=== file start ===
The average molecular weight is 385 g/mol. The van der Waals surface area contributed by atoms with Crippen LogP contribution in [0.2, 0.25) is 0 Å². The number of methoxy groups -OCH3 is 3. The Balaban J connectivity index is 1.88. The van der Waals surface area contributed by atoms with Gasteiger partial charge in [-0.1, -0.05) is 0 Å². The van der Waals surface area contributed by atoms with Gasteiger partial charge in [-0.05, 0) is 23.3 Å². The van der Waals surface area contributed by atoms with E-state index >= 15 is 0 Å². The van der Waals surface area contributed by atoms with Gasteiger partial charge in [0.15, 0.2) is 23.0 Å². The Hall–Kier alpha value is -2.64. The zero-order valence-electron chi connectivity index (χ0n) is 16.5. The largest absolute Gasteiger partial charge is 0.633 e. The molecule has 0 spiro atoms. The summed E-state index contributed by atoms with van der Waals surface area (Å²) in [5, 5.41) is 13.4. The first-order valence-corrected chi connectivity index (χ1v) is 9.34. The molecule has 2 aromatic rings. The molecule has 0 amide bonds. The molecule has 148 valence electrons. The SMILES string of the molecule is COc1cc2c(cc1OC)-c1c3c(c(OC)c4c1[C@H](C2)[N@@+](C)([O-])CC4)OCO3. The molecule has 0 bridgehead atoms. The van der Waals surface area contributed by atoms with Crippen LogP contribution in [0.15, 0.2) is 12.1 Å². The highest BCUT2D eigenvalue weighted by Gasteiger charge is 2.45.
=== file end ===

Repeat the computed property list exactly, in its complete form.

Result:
The average molecular weight is 385 g/mol. The van der Waals surface area contributed by atoms with Crippen LogP contribution in [0.2, 0.25) is 0 Å². The number of methoxy groups -OCH3 is 3. The Balaban J connectivity index is 1.88. The van der Waals surface area contributed by atoms with Gasteiger partial charge in [-0.1, -0.05) is 0 Å². The van der Waals surface area contributed by atoms with Gasteiger partial charge in [-0.05, 0) is 23.3 Å². The van der Waals surface area contributed by atoms with E-state index >= 15 is 0 Å². The van der Waals surface area contributed by atoms with Gasteiger partial charge in [0.15, 0.2) is 23.0 Å². The Hall–Kier alpha value is -2.64. The zero-order valence-electron chi connectivity index (χ0n) is 16.5. The largest absolute Gasteiger partial charge is 0.633 e. The molecule has 0 spiro atoms. The summed E-state index contributed by atoms with van der Waals surface area (Å²) in [5, 5.41) is 13.4. The first-order valence-corrected chi connectivity index (χ1v) is 9.34. The molecule has 2 aromatic rings. The molecule has 0 amide bonds. The molecule has 148 valence electrons. The SMILES string of the molecule is COc1cc2c(cc1OC)-c1c3c(c(OC)c4c1[C@H](C2)[N@@+](C)([O-])CC4)OCO3. The molecule has 0 bridgehead atoms. The van der Waals surface area contributed by atoms with Crippen LogP contribution in [0.15, 0.2) is 12.1 Å². The highest BCUT2D eigenvalue weighted by Gasteiger charge is 2.45.